The year was 1943, and my grandmother, Virginia (Mock) McConnaughey, graduated from Buford High School. Twenty years later my father, Steve McConnaughey, graduated from Buford High School in 1963. Thus began the legacy of the McConnaugheys and the Bulldogs.
Both my grandmother and my father passed along their school pride to all of us, and I still bleed Buford red to this day.
How can a small school embody so much magic and nostalgia, you may ask? I am not really completely sure, but that little red brick school in the middle of a small town named Buford does just that. Ask anyone who attended Buford, whether when it was a high school or in the days when it just housed an elementary, but they will tell you the same. They will say it with a smile on their face and a twinkle in their eye — I was a Buford Bulldog.
My father played basketball for the Bulldogs in his day and was pretty good. He was left-handed and stood at 6’4. I imagine that was pretty tall back in the day. He was very thin, but likely tough as nails as he grew up on a farm. I can only imagine what a high school game would have looked like back then on that small court with limited seating. It would have been great to see a game played by my father for the school that he loved. He told stories of games back in the day. I wish that I could remember them better, but he talked about the many great players that he played with and against.
There always seemed to be tight games with Lynchburg and Whiteoak. This was a time when they had county tournaments, so he always spoke of those as well. Teammates I remember him mentioning were Ronnie Sirabry, Jimmy Purdy and Ronnie Moberly. He also mentioned that Charlie Etienne, who played for Lynchburg, was always a formidable opponent and Ritchie for Whiteoak was tough as well. My father’s finest game that I have record of seems to have been against Martinsville where he poured in 26 points.
I believe I may have heard more stories about the pranks and jokes that were pulled while he was a Bulldog, but the fondest memories he had were spent in the school cafeteria with cook Goldie Cornetet. Ask any Bulldog about the food at Buford and they will instantly think of Goldie. My father used to work in the kitchen as a student helper. I think he only did this to get free food from Goldie. She sure took care of her workers. Her homemade pizza was the absolute best. It was real, not from a box.
In the early ‘80s, I became Goldie’s helper and the cycle continued. I loved helping Goldie in the kitchen. She would always tell stories on my Dad and the mischief that he got in to from time to time. She even bailed him out on a couple of occasions.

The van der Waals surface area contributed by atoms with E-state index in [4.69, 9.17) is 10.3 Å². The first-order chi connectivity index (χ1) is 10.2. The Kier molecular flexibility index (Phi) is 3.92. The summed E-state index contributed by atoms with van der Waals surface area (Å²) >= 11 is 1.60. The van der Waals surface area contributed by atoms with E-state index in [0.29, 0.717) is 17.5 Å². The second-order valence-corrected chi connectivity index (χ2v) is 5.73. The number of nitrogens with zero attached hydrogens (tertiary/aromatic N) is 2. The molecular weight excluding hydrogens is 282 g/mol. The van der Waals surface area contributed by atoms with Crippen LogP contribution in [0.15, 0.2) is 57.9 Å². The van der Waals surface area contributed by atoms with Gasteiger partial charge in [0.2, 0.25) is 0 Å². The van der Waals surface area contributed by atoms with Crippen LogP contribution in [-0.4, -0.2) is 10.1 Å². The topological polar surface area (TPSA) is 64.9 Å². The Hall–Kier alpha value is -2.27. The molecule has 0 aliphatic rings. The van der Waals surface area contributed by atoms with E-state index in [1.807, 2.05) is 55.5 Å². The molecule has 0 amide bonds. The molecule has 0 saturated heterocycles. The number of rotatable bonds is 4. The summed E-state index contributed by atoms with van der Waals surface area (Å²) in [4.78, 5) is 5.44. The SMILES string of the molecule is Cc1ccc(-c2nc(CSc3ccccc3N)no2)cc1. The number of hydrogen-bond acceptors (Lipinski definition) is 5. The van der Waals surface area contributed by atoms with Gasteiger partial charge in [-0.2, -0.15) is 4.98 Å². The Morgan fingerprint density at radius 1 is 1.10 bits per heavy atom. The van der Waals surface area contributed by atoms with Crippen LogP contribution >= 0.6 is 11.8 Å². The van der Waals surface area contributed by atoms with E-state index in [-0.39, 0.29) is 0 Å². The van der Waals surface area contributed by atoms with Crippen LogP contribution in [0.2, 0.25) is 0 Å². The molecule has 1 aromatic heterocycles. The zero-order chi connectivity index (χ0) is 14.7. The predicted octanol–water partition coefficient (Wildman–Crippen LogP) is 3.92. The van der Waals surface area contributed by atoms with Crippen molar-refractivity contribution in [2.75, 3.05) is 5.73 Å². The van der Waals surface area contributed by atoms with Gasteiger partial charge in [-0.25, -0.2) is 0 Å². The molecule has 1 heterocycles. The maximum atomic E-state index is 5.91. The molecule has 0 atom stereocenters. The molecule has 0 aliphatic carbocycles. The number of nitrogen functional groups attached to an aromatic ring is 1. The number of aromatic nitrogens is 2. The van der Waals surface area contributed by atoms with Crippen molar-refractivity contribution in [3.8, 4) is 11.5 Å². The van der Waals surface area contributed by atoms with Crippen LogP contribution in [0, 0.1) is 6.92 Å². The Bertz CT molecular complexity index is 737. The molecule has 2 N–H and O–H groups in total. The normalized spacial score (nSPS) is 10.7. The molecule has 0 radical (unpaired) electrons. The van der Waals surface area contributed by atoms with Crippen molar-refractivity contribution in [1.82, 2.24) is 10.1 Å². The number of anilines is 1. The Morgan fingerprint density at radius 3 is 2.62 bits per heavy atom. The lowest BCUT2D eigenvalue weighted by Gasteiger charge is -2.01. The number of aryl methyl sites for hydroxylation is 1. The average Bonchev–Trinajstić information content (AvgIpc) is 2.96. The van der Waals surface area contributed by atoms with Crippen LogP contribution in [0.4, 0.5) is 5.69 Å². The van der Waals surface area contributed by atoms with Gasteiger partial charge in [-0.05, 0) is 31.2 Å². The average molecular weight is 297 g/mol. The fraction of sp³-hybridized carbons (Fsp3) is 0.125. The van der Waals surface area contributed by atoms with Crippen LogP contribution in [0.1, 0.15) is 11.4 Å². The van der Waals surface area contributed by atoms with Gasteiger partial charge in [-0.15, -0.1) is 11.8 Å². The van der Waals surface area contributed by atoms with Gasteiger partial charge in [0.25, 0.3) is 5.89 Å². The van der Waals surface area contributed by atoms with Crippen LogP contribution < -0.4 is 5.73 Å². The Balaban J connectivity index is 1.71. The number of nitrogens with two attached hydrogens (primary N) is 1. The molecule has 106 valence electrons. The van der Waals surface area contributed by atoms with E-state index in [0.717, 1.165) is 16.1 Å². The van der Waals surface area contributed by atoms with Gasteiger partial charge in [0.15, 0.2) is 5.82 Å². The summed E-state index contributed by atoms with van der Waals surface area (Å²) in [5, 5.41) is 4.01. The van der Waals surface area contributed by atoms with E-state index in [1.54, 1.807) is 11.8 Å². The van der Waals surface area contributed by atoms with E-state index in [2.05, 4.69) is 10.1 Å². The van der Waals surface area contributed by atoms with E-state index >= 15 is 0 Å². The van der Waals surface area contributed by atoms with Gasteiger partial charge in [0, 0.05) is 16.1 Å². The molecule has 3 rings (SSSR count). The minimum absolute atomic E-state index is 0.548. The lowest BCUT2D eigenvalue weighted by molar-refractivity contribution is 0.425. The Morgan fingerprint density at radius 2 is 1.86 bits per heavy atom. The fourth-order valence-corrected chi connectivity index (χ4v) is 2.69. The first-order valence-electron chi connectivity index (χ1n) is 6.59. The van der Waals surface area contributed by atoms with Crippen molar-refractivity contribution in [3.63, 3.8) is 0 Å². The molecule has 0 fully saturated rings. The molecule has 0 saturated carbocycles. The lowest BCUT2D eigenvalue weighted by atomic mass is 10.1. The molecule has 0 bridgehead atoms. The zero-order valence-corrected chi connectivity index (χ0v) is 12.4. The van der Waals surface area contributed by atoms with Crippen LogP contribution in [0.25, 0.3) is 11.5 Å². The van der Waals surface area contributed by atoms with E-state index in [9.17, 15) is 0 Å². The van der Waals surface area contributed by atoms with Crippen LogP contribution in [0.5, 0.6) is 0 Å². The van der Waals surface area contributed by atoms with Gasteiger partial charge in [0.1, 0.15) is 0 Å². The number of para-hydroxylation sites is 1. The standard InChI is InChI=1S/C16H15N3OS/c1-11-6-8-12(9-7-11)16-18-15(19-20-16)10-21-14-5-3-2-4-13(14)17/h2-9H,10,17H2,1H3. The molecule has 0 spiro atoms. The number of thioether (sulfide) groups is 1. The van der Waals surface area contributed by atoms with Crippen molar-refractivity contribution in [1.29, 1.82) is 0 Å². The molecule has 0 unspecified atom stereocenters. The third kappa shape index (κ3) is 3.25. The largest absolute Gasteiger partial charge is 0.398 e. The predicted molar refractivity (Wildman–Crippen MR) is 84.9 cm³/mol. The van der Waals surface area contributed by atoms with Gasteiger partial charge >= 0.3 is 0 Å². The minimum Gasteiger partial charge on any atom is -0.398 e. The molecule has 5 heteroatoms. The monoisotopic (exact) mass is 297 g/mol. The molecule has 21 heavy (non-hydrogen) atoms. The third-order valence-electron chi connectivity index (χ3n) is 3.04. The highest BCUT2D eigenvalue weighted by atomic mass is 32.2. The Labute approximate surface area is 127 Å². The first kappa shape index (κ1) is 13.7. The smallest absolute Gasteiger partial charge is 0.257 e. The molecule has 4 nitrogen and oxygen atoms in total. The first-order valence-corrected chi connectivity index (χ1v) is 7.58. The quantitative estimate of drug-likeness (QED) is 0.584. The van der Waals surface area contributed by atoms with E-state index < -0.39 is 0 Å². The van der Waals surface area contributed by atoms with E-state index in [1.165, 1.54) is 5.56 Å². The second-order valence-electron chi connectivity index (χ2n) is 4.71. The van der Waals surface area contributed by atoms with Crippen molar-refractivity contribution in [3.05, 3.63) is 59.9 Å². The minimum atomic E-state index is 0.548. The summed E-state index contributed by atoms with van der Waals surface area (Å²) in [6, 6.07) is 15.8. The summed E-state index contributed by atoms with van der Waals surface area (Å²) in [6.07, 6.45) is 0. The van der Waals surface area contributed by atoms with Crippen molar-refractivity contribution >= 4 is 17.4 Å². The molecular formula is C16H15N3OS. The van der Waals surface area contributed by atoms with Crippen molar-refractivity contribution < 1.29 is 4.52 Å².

All five of my siblings and I went through Buford Elementary. We then moved on to meet up with the Lynchburg kids in the seventh grade. I can remember this being such a stressful situation for us Buford kids. We were leaving our small Buford confines and starting a new leg of our journey. I am not so sure that the stress wasn’t more about leaving our Buford stomping grounds than starting anew with a bunch of new classmates from the Burg. Either way, it always worked out. I even married a Lynchburg girl, so it couldn’t be all that bad.
Such fond memories have been made over the years in the little school building in Clay Township. From all the many basketball games, to all the Farmer’s Institutes, to the many baseball and softball games.
I can remember playing on the playground and picking the honeysuckle from the fence and getting a taste of the sweet nectar. I also have a not so fond memory of a pole to one of the swing sets. It had an unfortunate meeting with my chin that ended badly and spilled some of that aforementioned Buford eed of mine onto the asphalt. Who can’t forget that little bottle of mercurochrome the office stff would use on small cuts administered by everyone’s favorite secretary in Mrs. Barbara Ferrell. I am sure this treatment would never be allowed today and likely isn’t even an approved medicine now.
One of our favorite gym time games included a large trampoline. That is one apparatus that definitely would not be allowed today. We could bounce so high on that thing. It was great.
As I think back on all of the stories and my time spent at the Buford school one thing always seems to be the common denominator. We were family. We still are. There is something magical that happens when people are in a tight-knit community. That sure is missing these days in many aspects.
I sure love our school system now, and I should, as I serve on the school board at Lynchburg-Clay. I always speak with pride of our staff and our students at L-C. Many of these current students are the offspring of those little Buford Elementary and Lynchburg Elementary kids. In my case, my children got the best of both worlds as they bleed red and black.
To the wonderful memories from days and years ago to the present and future, Buford will always be the home of the Bulldogs, and the magic will never cease.
Goldie, if you catch wind of this article in that big expanse in the sky, I miss you and I miss your pizza.
Chad McConnaughey is the Highland County recorder.